American Journal of Anal yt ical Chemistry, 2011, 2, 164-173
doi:10.4236/ajac.2011.22019 Published Online May 2011 (
Copyright © 2011 SciRes. AJAC
Solid State Characterization of Sodium Eritadenate
Josefine Enman1, Anuttam Patra1, Kerstin Ramser2, Ulrika Rova1, Kris Arvid Berglund1,3
1Department of Chemical Engineering and Geosciences, Luleå University of Technology, Luleå, Sweden
2Department of Computer Science and Electrical Engineering, Luleå University of Technology, Luleå, Sweden
3Departments of Forestry and Chemical Engineering & Materials Science, Michigan State University,
East Lansing, USA
Received November 22, 2010; revised January 29, 2011; accepted February 10, 2011
Knowledge of the solid state is of great importance in the development of a new active pharmaceutical in-
gredient, since the solid form often dictates the properties and performance of the drug. In the present study,
solid state characteristics of the sodium salt of the candidate cholesterol reducing compound eritadenine,
2(R), 3(R)-dihydroxy-4-(9-adenyl)-butanoic acid, were investigated. The compound was crystallized by slow
cooling from water and various aqueous ethanol solutions, at different temperatures. Further, the compound
solution was subjected to lyophilization and to high vacuum drying. The resulting solids were screened for
polymorphism by micro Raman spectroscopy (λex = 830 nm) and the crystallinity was investigated by X-ray
powder diffraction. Further, thermal analysis was applied to study possible occurrence of solvates or hy-
drates. Solids obtained from slow cooling showed crystallinity, whereas rapid cooling gave rise to more
amorphous solids. Analysis of difference spectra of the Raman data for solids obtained from slow cooling of
solution revealed subtle differences in the structures between crystals derived from pure water and crystals
derived from aqueous ethanol solutions. Finally, from the thermal analysis it was deduced that crystals ob-
tained from pure water were stoichiometrically dihydrates whereas crystals obtained from aqueous ethanol
solutions were 2.5 hydrates; this formation of different hydrates were supported by the Raman difference
Keywords: Sodium Eritadenate, Solid state Chemistry, Raman Spectroscopy, Thermal Analysis,
Crystal Hydrates, Polymorphism
1. Introduction
Cardiovascular disease is one of the most serious health
concerns in Western society and hypercholesterolemia is
a well established risk factor for the development of such
disease. To counteract hypercholesterolemia, various
statins, some of which were originally isolated from fun-
gi such as Aspergillus terreus [1], are frequently used.
Another hypocholesterolemic compound of fungal origin
is D-eritadenine, 2(R), 3(R)-dihydroxy-4-(9-adenyl)-but-
anoic acid (Figure 1), found in the shiitake mushroom,
Lentinus edodes[2,3]. The shiitake mushroom has been
shown to lower the blood cholesterol in both animals and
humans[4-6], and the cholesterol reducing mechanism of
eritadenine has been investigated in several studies on
rats [2,3,7-10]. The complete hypocholesterolemic me-
chanism of eritadenine remains to be clarified, but it has
been shown that eritadenine accelerates the removal of
blood cholesterol, with no indications of the compound
inhibiting the biosynthesis of cholesterol [10], unlike the
statins [1]. In search for new cholesterol re- ducing drugs,
eritadenine might have a potential as an
Figure 1. Chemical structure of D-Eritadenine.
active pharmaceutical ingredient, conceivably as a com-
plement to the statins.
Since active pharmaceutical ingredients are commonly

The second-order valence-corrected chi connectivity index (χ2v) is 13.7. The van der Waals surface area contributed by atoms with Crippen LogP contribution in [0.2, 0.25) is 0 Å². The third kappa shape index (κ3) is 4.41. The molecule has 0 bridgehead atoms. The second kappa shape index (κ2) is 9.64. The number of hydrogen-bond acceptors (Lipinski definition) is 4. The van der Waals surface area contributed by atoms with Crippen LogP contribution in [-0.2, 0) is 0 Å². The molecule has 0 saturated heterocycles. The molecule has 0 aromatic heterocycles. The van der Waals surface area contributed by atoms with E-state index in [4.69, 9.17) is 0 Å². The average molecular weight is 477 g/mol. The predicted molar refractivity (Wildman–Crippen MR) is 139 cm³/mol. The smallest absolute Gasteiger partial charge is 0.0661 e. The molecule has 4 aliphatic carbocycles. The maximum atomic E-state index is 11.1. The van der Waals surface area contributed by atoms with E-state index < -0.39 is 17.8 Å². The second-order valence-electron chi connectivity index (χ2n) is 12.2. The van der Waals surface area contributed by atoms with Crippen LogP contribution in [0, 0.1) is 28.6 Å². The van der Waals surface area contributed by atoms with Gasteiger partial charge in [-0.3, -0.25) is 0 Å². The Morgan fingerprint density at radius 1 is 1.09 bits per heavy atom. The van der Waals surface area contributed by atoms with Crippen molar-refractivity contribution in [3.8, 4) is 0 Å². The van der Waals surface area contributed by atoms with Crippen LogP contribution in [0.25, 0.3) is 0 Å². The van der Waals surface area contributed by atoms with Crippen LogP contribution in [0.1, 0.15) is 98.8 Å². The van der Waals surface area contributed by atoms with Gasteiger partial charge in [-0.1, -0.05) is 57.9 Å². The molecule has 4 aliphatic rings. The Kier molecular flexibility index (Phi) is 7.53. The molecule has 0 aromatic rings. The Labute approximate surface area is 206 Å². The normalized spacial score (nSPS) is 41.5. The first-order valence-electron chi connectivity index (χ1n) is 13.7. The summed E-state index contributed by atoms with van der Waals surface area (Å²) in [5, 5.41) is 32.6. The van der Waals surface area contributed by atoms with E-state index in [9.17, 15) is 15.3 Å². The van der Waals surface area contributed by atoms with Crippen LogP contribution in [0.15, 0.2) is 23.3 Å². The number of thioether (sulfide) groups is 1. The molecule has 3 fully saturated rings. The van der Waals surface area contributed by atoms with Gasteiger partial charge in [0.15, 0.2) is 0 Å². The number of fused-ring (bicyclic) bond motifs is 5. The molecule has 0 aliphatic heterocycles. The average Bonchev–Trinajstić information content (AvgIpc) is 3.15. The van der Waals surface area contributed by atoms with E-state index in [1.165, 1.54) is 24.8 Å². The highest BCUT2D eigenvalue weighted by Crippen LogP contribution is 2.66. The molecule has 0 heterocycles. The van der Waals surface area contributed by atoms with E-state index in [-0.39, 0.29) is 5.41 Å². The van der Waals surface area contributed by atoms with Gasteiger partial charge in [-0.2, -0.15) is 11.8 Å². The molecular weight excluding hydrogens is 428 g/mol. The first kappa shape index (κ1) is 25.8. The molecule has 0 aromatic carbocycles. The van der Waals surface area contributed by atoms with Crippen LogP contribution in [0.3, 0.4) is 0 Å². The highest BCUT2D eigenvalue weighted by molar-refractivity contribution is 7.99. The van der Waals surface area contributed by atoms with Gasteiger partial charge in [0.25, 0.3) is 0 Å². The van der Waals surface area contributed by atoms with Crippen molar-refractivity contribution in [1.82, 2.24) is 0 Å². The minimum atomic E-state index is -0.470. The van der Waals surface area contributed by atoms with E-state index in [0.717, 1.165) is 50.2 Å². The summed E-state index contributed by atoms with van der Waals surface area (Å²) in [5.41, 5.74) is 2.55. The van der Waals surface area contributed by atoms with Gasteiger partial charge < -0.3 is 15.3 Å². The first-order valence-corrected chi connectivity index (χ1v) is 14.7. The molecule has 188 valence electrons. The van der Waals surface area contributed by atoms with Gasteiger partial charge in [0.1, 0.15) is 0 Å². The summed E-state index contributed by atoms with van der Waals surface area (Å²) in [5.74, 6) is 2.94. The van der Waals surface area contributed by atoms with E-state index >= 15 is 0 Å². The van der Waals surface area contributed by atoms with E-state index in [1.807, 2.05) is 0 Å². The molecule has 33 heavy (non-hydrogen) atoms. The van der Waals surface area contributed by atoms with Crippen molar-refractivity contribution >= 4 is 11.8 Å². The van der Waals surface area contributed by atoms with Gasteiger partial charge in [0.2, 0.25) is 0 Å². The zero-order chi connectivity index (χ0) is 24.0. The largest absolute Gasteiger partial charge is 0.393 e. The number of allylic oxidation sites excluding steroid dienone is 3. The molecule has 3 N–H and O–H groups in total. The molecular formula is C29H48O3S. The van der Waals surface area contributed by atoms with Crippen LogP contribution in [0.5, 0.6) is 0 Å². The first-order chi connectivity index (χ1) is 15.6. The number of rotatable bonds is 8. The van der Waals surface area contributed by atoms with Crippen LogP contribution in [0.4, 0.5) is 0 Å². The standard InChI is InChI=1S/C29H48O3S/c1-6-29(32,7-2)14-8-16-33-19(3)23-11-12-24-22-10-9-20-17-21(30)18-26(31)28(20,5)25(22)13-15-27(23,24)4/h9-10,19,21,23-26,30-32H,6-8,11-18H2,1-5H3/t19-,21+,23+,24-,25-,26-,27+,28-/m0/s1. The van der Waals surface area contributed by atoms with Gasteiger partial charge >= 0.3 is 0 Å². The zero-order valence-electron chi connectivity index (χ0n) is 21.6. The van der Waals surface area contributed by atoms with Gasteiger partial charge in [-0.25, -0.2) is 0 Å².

delivered as solids, one key aspect in their development
is research comprising the solid state chemistry of the
compound. The solid form of a pharmaceutical substance
greatly influences its properties and performance, such as
stability and bioavailability, and an understanding of the
solid state in relation to its functional properties is fun-
damental when developing a new drug [11,12]. A given
drug substance can be present in several different solid
forms, commonly as crystalline polymorphs, i.e. solids
with the same elemental composition but different crystal
structures; as solvates, in which solvent molecules are
present in the crystal structure; as desolvated solvates for
which the crystal structure is principally retained upon
solvent loss, or as amorphous solids, which show no or
only partial crystallinity [11]. In the pharmaceutical in-
dustry a variety of methods are applied for production of
solids and which crystal form is obtained depends on the
crystallization conditions applied, e.g. solvent composi-
tion [13] and temperature [14].
The objectives of the present study were to investigate
the effects of solvent composition and temperature on the
crystal structure of the cholesterol reducing compound
eritadenine. For acidic drug products the sodium salts are
commonly the chosen derivatives, because of higher so-
lubility and generally increased biocompatibility [15].
Consequently the sodium salt of eritadenine, sodium
eritadenate, was investigated in the present study. As
solvent systems, pure water and various aqueous ethanol
solutions were used since these are frequently applied in
the pharmaceutical industry. Sodium eritadenate was
slowly crystallized from water and different aqueous
ethanol solutions, at different temperatures, by means of
cooling, and subjected to rapid cooling from water solu-
tions by either lyophilization or drying under high vac-
uum. The resulting solids were collected and analyzed by
X-ray powder diffraction (XRPD), micro Raman spec-
troscopy and thermal analysis, to investigate for crystal-
linity and for the occurrence of possible polymorphs,
solvates or hydrates.
2. Materials and Methods
2.1. Synthesis of Sodium Eritadenate
Sodium eritadenate was synthesized as previously de-
scribed [16]. In summary, methyl 2,3-O-isopropylidene-
-D-ribofuranoside was first synthesized [17] and proc-
essed to methyl 2,3-O-isopropylidene-5-O-p-toluene-su-
-D-ribofuranoside [18]. The latter reacted with
the sodium salt of adenine to give the compound methyl
-D-ribofuranoside, which underwent hydrolysis to 5-
(6-aminopurin-9H-9-yl)-5-deoxy-D-ribofuranose. In the
final step, oxidation of the latter in alkaline media re-